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Biden’s semiconductor push has states competing for billions of dollars in federal funds, hoping for the next manufacturing boom.

WASHINGTON (AP) — The global race to develop next-generation computer chips has reached Nebraska, as well as dozens of other states.

As part of the CHIPS and Science Act, which was signed into law last year, the government intends to begin allocating more than $50 billion for semiconductor manufacturing and research in the coming months. The prospect of that much money has prompted states to compete to position themselves as the best place to kickstart a semiconductor boom.

The CHIPS legislation was intended to help strengthen America’s supply chain in the production of computer chips used in everything from coffee makers to automobiles to pacemakers and missiles. While the legislation was designed to address national economic and security concerns about a lack of domestic manufacturing, it also presents a golden opportunity for state and local governments.

According to data from the Semiconductor Industry Association and interviews with industry leaders and officials, more than a dozen states have begun putting together incentive packages that include tax credits, zoning changes, and regulatory red tape cuts to entice the limited number of companies looking to expand their chip production in the United States.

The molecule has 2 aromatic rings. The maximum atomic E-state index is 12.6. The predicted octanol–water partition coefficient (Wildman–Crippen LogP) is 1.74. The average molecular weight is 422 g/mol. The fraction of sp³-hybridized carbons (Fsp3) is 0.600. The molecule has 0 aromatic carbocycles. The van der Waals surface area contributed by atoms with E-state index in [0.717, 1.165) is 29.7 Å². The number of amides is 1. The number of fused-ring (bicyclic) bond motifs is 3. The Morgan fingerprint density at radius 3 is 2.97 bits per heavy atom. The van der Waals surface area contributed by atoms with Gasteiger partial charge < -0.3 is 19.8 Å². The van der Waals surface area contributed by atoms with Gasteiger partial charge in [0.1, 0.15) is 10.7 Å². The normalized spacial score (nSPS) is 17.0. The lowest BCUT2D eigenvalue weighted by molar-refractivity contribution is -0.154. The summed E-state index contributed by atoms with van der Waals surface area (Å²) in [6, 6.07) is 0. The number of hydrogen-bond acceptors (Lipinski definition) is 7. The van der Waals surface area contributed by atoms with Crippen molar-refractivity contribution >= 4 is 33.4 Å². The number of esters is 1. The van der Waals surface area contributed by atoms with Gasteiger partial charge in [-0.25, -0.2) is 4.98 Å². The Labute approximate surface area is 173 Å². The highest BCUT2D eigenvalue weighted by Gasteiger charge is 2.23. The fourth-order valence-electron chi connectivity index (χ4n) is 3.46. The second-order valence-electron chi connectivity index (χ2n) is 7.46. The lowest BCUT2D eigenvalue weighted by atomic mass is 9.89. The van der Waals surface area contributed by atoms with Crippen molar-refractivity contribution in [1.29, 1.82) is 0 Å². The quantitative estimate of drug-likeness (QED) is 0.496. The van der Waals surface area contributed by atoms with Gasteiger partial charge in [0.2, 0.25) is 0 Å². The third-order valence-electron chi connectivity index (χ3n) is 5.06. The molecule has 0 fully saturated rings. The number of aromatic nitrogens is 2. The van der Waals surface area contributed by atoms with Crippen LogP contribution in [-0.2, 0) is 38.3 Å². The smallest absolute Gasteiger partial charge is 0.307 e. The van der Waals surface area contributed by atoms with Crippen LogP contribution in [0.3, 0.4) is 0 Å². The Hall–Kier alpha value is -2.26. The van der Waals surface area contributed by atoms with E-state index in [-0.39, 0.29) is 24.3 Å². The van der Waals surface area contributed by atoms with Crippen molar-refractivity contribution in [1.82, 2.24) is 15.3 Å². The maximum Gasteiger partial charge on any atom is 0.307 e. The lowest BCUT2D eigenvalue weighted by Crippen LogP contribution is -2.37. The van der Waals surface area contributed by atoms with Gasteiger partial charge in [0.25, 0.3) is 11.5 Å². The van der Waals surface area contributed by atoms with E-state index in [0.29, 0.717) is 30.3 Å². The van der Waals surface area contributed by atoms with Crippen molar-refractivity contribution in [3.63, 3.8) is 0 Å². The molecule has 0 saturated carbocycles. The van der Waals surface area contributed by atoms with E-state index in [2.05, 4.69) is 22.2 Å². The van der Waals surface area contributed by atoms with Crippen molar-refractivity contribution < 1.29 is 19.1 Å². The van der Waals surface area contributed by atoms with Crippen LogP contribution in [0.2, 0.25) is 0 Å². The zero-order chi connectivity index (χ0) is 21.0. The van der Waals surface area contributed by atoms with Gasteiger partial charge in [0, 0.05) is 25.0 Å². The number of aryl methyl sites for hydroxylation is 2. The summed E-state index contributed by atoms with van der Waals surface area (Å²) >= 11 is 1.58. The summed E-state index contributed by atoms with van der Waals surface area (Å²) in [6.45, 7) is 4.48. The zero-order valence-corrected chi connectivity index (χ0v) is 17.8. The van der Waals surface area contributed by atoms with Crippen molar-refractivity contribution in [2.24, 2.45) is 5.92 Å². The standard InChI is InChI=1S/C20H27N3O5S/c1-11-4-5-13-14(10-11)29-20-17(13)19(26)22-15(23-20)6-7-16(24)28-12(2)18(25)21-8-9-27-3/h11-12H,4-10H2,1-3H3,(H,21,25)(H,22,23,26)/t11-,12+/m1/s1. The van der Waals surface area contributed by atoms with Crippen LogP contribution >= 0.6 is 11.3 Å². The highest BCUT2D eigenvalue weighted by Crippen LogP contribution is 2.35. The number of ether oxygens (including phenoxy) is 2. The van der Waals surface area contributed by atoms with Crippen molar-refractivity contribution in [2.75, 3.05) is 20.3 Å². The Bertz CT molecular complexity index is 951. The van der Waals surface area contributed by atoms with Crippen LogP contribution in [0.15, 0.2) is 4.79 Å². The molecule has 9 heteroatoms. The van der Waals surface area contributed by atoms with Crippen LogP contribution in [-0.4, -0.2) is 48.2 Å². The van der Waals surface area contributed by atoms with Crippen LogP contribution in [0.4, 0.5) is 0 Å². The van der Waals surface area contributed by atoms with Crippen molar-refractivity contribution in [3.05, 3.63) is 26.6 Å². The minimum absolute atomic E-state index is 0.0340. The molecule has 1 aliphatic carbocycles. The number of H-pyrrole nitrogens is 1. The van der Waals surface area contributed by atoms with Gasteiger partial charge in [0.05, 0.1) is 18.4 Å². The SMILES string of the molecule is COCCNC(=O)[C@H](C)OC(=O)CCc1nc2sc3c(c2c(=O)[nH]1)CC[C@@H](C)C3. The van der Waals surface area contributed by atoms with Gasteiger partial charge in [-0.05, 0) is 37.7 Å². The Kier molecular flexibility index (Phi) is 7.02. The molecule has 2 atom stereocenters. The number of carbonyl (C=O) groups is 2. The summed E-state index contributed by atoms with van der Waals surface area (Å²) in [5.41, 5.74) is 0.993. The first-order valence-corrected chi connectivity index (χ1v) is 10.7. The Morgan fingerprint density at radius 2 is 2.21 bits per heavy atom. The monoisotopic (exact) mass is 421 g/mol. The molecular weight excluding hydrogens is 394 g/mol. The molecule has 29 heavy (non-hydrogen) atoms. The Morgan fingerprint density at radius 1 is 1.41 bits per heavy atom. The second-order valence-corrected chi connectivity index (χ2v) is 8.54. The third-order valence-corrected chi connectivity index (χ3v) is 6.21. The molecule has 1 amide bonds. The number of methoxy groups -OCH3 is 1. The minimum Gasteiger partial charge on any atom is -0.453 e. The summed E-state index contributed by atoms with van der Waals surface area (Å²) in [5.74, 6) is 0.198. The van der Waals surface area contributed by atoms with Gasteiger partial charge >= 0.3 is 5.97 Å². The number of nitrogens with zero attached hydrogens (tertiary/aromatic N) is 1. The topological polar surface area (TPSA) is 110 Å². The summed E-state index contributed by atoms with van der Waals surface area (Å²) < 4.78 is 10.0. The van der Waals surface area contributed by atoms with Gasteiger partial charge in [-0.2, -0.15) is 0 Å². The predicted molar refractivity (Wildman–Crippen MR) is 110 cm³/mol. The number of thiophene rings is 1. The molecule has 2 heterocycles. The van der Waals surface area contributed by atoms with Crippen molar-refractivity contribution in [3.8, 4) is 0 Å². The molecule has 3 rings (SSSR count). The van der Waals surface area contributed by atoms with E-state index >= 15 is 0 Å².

“We haven’t had this kind of economic potential since corn,” said Nebraska state Sen. Mike McDonnell, who has proposed legislation to make it easier for chip companies to expand in his state. “It’s a big idea, and it has the potential to change the state of Nebraska.”

For years, national security experts and corporate executives have urged the United States to do more to boost domestic chip manufacturing, despite the fact that Taiwan produces 92% of the world’s most advanced chips.

During the pandemic, however, Covid shutdowns and supply chain disruptions caused a worldwide shortage of chips, resulting in shortages of appliances, cars, and manufacturing equipment. Increased tensions between the United States and China, as well as concerns that China may be moving toward annexing Taiwan, have all contributed to the urgency.

In anticipation of the federal funds, semiconductor companies have already committed billions of dollars. According to the Semiconductor Industry Association, since the bill was introduced in the spring of 2020, companies have announced plans for $187 billion in new or expanded semiconductor facilities in 16 states, creating more than 30,000 jobs.

“I don’t think it’s hyperbole to say it’s unprecedented and historic,” Dan Berglund, executive director of the State Science and Technology Institute, said of the infusion of federal and state funds to expand manufacturing. “Between the CHIPS Act and some of the other bills passed by Congress in the previous session, it really has the potential to completely restructure or reshape the face of American manufacturing.”

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